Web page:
President Obama urged Congress Tuesday to quickly pass a bill guaranteeing millions of Americans unemployment benefits for an additional three months. The president was speaking immediately after the Senate voted 60-37 to begin debate on the final passage of the bill.
"Now, I have heard the argument that says extending unemployment insurance will somehow hurt the unemployed because it zaps their motivation to get a new job. I really want to go at this for a second," the president said to applause. "That really sells the American people short. I meet a lot of people as president of the United States, and as candidate for president of the United States, and as a U.S. senator, and as a state senator. I meet a lot of people, and I can't name a time where I met an American who would rather have an unemployment check than the pride of having a job."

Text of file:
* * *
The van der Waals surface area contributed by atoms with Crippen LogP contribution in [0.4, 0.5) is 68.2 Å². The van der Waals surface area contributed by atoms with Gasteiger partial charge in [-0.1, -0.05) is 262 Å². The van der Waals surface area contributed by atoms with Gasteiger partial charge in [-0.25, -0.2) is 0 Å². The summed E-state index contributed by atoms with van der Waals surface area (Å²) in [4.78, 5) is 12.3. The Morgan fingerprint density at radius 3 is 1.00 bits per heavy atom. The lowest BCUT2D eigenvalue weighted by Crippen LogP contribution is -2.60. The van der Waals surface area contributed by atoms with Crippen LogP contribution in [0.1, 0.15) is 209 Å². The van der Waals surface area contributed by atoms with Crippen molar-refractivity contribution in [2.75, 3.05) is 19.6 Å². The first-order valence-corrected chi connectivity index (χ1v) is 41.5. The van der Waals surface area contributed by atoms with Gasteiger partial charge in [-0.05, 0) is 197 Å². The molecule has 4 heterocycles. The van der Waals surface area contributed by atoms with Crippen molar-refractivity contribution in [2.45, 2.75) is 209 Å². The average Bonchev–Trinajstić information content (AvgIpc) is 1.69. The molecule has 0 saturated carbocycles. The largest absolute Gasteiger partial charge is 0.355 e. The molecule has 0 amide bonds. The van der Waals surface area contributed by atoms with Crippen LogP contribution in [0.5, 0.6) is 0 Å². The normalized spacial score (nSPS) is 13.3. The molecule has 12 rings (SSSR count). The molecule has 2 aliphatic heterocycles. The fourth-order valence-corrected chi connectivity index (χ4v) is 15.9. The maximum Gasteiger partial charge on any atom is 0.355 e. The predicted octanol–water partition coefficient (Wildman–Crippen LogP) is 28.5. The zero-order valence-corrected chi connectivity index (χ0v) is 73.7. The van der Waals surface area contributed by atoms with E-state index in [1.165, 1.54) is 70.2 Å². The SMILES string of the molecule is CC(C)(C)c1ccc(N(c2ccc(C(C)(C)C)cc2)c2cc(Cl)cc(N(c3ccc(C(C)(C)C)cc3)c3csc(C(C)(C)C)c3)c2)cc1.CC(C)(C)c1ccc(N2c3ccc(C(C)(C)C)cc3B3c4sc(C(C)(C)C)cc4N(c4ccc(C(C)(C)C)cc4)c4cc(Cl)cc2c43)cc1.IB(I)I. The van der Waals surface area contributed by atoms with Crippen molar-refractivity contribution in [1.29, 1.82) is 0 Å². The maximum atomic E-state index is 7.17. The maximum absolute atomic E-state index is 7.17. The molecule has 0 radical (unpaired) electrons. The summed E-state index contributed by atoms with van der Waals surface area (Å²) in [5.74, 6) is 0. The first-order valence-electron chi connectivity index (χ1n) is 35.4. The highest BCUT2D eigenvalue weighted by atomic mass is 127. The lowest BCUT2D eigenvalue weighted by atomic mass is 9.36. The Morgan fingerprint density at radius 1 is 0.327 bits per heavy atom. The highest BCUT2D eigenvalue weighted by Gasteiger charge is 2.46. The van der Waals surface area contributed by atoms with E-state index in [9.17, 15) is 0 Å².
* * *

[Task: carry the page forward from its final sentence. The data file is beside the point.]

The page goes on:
Even if the Senate ultimately votes to extend benefits, the bill is widely expected to meet stiff opposition in the Republican-controlled House unless a deal is made to pay for the benefits which cost $6.5 billion. While the bill was sponsored by Democratic Sen. Jack Reed and Republican Sen. Dean Heller, only six Republicans voted to begin final debate on the bill.
The president also pushed back at the contention that unemployed Americans were lazy or lacking motivation, citing the economic crisis.
"The long-term unemployed are not lazy. They are not lacking in motivation," he said. "They are coping with the aftermath of the worst economic crisis in generations. In some cases they may have a skills mismatch."
"They may have been doing a certain job for 20 years, suddenly they lose that job, he continued. "They may be an older worker, may have to get retrained. It's hard. Sometimes employers will discriminate if you have been out of work for a while. They decide, well, we're not sure we want to hire you, we'd rather hire somebody who's still working right now. So it's hard out there."